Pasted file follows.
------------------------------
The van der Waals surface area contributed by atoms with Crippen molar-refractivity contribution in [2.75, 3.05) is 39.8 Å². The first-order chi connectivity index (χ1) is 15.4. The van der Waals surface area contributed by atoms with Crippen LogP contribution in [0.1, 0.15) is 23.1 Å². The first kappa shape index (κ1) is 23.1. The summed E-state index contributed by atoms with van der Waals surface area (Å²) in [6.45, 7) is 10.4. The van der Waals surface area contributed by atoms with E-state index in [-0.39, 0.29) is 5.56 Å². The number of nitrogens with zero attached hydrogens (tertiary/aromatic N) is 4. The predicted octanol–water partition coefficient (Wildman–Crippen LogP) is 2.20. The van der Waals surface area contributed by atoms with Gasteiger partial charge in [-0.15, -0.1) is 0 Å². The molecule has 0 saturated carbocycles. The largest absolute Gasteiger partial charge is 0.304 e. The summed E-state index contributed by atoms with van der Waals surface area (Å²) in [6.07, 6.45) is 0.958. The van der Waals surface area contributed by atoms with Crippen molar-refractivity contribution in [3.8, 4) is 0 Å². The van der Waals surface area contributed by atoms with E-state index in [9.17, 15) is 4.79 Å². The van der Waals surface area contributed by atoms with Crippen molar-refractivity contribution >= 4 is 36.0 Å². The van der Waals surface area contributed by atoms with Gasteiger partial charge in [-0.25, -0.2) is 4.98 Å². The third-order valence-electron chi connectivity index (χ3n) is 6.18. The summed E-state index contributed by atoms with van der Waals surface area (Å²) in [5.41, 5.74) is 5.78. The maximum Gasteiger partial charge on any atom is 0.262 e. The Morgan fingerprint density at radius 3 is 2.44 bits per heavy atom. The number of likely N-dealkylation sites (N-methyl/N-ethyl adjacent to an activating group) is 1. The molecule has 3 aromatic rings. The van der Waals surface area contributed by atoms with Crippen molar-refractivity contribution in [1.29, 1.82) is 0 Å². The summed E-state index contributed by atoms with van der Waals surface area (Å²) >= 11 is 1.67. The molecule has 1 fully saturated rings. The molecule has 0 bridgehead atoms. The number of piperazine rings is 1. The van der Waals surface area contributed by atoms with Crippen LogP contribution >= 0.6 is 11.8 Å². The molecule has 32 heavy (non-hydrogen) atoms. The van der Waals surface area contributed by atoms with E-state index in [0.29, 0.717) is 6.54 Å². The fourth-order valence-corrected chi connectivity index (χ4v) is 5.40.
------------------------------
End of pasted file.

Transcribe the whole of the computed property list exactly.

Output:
The van der Waals surface area contributed by atoms with Crippen molar-refractivity contribution in [2.75, 3.05) is 39.8 Å². The first-order chi connectivity index (χ1) is 15.4. The van der Waals surface area contributed by atoms with Crippen LogP contribution in [0.1, 0.15) is 23.1 Å². The first kappa shape index (κ1) is 23.1. The summed E-state index contributed by atoms with van der Waals surface area (Å²) in [6.45, 7) is 10.4. The van der Waals surface area contributed by atoms with E-state index in [-0.39, 0.29) is 5.56 Å². The number of nitrogens with zero attached hydrogens (tertiary/aromatic N) is 4. The predicted octanol–water partition coefficient (Wildman–Crippen LogP) is 2.20. The van der Waals surface area contributed by atoms with Gasteiger partial charge in [-0.15, -0.1) is 0 Å². The molecule has 0 saturated carbocycles. The largest absolute Gasteiger partial charge is 0.304 e. The summed E-state index contributed by atoms with van der Waals surface area (Å²) in [6.07, 6.45) is 0.958. The van der Waals surface area contributed by atoms with Crippen molar-refractivity contribution in [3.8, 4) is 0 Å². The van der Waals surface area contributed by atoms with E-state index in [9.17, 15) is 4.79 Å². The van der Waals surface area contributed by atoms with Crippen molar-refractivity contribution >= 4 is 36.0 Å². The van der Waals surface area contributed by atoms with Gasteiger partial charge in [-0.25, -0.2) is 4.98 Å². The third-order valence-electron chi connectivity index (χ3n) is 6.18. The summed E-state index contributed by atoms with van der Waals surface area (Å²) in [5.41, 5.74) is 5.78. The maximum Gasteiger partial charge on any atom is 0.262 e. The Morgan fingerprint density at radius 3 is 2.44 bits per heavy atom. The number of likely N-dealkylation sites (N-methyl/N-ethyl adjacent to an activating group) is 1. The molecule has 3 aromatic rings. The van der Waals surface area contributed by atoms with Crippen molar-refractivity contribution in [1.29, 1.82) is 0 Å². The summed E-state index contributed by atoms with van der Waals surface area (Å²) >= 11 is 1.67. The molecule has 1 fully saturated rings. The molecule has 0 bridgehead atoms. The number of piperazine rings is 1. The van der Waals surface area contributed by atoms with Crippen LogP contribution >= 0.6 is 11.8 Å². The molecule has 32 heavy (non-hydrogen) atoms. The van der Waals surface area contributed by atoms with E-state index in [0.29, 0.717) is 6.54 Å². The fourth-order valence-corrected chi connectivity index (χ4v) is 5.40.